How the Pros Do It: 46-megapixel panorama of Mount Stuart and Lake Ingalls, lit by simultaneous sunrise and moonset
posted Thursday, December 20, 2012 at 5:00 PM EST
Mount Stuart is one of the iconic mountains of the Cascade Range -- the second highest non-volcanic peak in Washington state -- and its imposing form looms over the other peaks in the region. Lake Ingalls, a short distance to the west is a landscape photographer's dream, a perfect granite reflecting pool for the towering peak above. Images shot from this perspective are commonplace in the photographic vernacular of the Pacific Northwest, but such a scene is always a candidate for a new interpretation, and during the last days of September this year, I set out to do just that.
Due to the popularity of the location and the stresses of being over-loved, camping has been outlawed at Lake Ingalls. The result is a lack of imagery capturing the scene in its nocturnal glory. While I am more than happy to accommodate the rules of not camping in order to protect the wilderness, I had no issue with sacrificing my sleep and comfort in order to put myself in a position to shoot a different look and feel for this great location in the hours before sunrise. To that end, I hiked the majority of the way to Lake Ingalls and set up a quick camp on a rock ledge in the pass above the lake, well above the restricted area. Having tracked the moon since the previous month when I was fortunate to capture a harvest moonrise and simultaneous sunset on Mount Rainier, I was privy to the fact that it would be in the west, front-lighting the peak in the hours and minutes before dawn.
My alarm woke me promptly at 4 a.m., and the short mile-long hike to the lake was made by the light of a headlamp. Before I was even fully awake, I found myself in the enviable spot of watching the moon shine its last light on Mount Stuart as the sun began to light the scene from behind. I shot many iterations of this scene from the crack of dawn to the early afternoon. I shot single frames, multiple frames, bracketed exposures, moonlit, backlit, you name it. But in the end, once I had downloaded all of the images in my office, the first few captures of the day proved the most effective; which proves, once and for all, the more it hurts, the more beautiful it has the potential to be.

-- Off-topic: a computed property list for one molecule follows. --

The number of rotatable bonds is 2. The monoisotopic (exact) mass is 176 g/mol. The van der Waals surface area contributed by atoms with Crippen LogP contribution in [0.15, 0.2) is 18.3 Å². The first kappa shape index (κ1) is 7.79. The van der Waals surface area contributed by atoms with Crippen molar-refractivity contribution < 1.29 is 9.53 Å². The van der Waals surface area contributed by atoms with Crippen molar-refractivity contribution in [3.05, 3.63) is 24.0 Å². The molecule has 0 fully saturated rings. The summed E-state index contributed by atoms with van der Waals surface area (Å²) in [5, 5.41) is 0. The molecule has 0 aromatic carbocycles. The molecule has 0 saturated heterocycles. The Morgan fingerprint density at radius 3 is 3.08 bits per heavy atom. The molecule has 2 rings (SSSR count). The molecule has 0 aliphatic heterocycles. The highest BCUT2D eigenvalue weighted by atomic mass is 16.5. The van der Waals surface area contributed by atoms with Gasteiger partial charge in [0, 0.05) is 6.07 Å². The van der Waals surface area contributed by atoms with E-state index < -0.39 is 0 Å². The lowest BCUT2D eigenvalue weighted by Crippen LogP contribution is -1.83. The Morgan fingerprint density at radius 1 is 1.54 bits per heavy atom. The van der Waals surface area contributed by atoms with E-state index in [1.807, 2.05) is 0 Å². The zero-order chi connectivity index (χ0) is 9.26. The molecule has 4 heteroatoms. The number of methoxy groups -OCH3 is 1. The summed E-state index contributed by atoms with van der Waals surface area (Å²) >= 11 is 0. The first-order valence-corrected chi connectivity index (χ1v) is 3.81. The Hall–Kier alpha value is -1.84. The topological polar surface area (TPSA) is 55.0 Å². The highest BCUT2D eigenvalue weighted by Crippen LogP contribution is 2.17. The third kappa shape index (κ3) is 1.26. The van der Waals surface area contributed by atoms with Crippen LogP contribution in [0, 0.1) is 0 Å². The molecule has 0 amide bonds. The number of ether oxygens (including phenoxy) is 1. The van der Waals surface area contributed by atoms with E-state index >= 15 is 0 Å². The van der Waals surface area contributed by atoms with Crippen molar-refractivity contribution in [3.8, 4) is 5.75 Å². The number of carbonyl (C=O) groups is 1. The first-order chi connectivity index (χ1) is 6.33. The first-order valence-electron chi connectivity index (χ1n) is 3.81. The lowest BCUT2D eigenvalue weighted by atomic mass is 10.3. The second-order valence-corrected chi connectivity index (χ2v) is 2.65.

The Details: The final image is a combination of six original images which were stitched together in Photoshop, creating a 46-megapixel image capable of reproduction up to 70-inches wide without any up-resing. I used a tripod to stabilize the camera during the long exposures, then I framed up a single shot of the very left side of the complete landscape. I oriented the camera vertically in order to get the maximum amount of information in the frame and shot a sequence of six vertical images moving the camera clockwise between each capture. Each move was done by selecting a reference point at the frame edge and making sure that point was included in the opposite edge in the next composition.
Exposure: 30 seconds at f/5.6
Focus: Manual at infinity
Focal Length: 14mm (28mm equivalent at 35mm)
Release: 2-second self timer
Camera: Olympus OM-D E-M5
Lens: Olympus M. Zuiko 14-150mm f/4.0/5.6
Tripod: Giottos VGR8255-S2N Carbon Fiber Tripod
Camera Bag: Think Tank Digital Holster 10 with Chest Harness
Post Production: The six individual RAW files were opened in Photoshop CS6. I used a script to load all of the files into layers in a new document. Then, after selecting all layers, I used the command Edit>Auto Allign Layers followed by Edit>Auto Blend Layers. The rest of the work was a combination of some slight lens correction and warping of the image with the Free Transform command in order to level the horizon. Once the file was fully assembled, I used various adjustment layers in order to optimize the color, tone and texture, and sharpened selectively using a high pass filter with a selective mask.
To see a full collection of my other high-resolution panoramic images -- captured in a similar fashion -- visit my site here. If you like my images, I've assembled together a collection of them into a 2013 calendar, available for $24.99 here. Even more affordably, a digital version in iPad, PDF, or WebViewer versions is just $7.99. (Ed. Note: Purchasers of the print version also receive the digital version as a free bonus.)